Browsing Masters Degrees (Institute for Wine Biotechnology) by Subject "Advanced chemometric techniques"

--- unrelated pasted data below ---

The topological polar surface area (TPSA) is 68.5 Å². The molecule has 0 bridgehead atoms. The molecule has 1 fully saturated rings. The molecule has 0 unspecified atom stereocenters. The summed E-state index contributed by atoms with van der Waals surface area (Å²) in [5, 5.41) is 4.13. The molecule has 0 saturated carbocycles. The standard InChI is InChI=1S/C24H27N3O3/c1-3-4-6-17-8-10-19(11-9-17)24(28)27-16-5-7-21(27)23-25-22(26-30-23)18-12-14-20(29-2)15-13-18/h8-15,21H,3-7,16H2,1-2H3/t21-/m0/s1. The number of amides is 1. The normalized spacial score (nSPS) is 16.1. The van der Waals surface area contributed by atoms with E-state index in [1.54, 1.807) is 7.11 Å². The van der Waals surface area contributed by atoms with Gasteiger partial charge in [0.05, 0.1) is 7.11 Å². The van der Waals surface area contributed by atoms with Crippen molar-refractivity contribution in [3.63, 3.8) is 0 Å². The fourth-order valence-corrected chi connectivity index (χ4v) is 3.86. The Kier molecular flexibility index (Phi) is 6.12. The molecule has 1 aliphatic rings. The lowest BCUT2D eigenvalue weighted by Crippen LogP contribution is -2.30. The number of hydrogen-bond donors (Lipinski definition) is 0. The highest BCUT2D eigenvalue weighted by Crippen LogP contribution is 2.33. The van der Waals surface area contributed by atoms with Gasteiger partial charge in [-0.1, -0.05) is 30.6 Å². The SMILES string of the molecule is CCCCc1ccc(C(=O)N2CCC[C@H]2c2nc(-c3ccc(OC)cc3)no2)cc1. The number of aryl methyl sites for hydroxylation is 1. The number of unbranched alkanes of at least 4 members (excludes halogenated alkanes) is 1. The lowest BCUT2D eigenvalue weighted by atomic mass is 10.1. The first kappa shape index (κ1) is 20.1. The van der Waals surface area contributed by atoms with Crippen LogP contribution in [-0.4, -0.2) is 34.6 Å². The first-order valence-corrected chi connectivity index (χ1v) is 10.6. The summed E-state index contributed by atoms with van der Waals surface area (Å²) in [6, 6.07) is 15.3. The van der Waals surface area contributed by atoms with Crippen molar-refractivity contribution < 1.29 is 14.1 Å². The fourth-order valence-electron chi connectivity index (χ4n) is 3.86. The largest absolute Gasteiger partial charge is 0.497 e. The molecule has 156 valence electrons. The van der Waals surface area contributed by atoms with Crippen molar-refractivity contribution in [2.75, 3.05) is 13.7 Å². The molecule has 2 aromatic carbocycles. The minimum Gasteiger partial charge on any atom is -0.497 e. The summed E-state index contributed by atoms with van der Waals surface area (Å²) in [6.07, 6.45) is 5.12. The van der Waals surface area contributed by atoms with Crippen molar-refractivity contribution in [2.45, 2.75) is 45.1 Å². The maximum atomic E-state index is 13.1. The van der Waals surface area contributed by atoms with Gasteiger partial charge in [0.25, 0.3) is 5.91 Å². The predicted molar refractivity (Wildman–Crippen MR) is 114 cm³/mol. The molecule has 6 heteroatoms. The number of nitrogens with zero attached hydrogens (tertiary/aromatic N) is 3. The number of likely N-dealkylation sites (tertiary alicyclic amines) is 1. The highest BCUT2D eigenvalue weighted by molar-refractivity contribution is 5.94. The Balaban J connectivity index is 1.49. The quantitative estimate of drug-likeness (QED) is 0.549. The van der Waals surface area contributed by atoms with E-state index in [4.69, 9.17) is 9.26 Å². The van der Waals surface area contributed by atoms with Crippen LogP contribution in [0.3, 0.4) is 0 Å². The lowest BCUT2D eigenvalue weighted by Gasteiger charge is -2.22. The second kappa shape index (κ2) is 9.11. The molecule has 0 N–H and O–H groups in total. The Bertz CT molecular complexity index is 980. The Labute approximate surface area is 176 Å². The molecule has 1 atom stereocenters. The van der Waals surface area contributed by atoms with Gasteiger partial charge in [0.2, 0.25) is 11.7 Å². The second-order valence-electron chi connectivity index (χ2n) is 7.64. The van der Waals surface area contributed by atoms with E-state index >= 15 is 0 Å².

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- ItemVolatile metabolic profiling of SA Chenin blanc fresh and fruity and rich and ripe wine styles : development of analytical methods for flavour compounds (aroma and flavour) and application of chemometrics for resolution of complex analytical measurements(Stellenbosch : Stellenbosch University, 2012-03) Lawrence, Nina; Nieuwoudt, Helene; Tredoux, A. G. J.; Skov, T. H.; Stellenbosch University. Faculty of AgriSciences. Dept. of Viticulture and Oenology. Institute for Wine Biotechnology.ENGLISH ABSTRACT: The aroma and flavour of wine are important aspects that form the basis for consumers’ organoleptic experience of wine. Therefore, an understanding of the chemical composition of wine aroma is of major importance, to establish possible links between wine chemistry, sensory attributes and consumer preference for a product. For this purpose analytical chemistry and multivariate techniques are indispensable tools for the metabolic profiling of wine. Chenin blanc is one of the most important South African export white wine varieties. However, despite its importance, very limited profiling of Chenin blanc aroma compounds has been done and information is restricted to isolated and dated reports on a few chemical compounds only. Therefore, the overall aim of this study was to obtain an in-depth view of the volatile chemical profile of this cultivar. The first task was to perform targeted volatile metabolic profiling of the three dry and offdry Chenin blanc styles, fresh and fruity, rich and ripe unwooded and rich and ripe wooded. To this end, a new, simple and robust liquid-liquid extraction technique using dichloromethane was developed and validated for extraction of analytes prior to gas chromatography flame ionization detection (GC-FID) analysis, to quantify 57 analytes in one rapid analytical procedure. This method was applied to profile 48 Chenin blanc wines. Very successful discrimination between the three styles, using the quantified volatile compounds, was obtained with two multivariate methods. These were partial least squares regression-discriminant analysis, (PLS-DA), as well linear-DA, using best subset selection for identifying the most important variables. According to the classification models, a higher content of maturation derived, malolactic fermentation derived and wood derived compounds were predominantly characteristic of the wooded wines. Higher content of some terpenes and ethyl esters were predominantly associated with the rich and ripe unwooded style Chenin blanc wines, while the fresh and fruity style were generally characterized by high levels of acetate esters. Secondly, untargeted analysis of 21 wines was done with gas chromatography mass spectrometry (GC-MS). Mathematical chromatography, using PARAllel FACtor analysis (PARAFAC and PARAFAC2), was applied to the GC-MS data for resolution of the complex chromatographic results by multi-way modeling, and to derive unbiased multivariate classification models of the three styles. This approach provided excellent style differentiation, without the arduous task of analysis of numerous standards and setting up of calibration curves, required by the targeted approach described above. Additionally, the data generated during this study will form part of the current South African wine aroma database, which does not contain any data regarding Chenin blanc at present.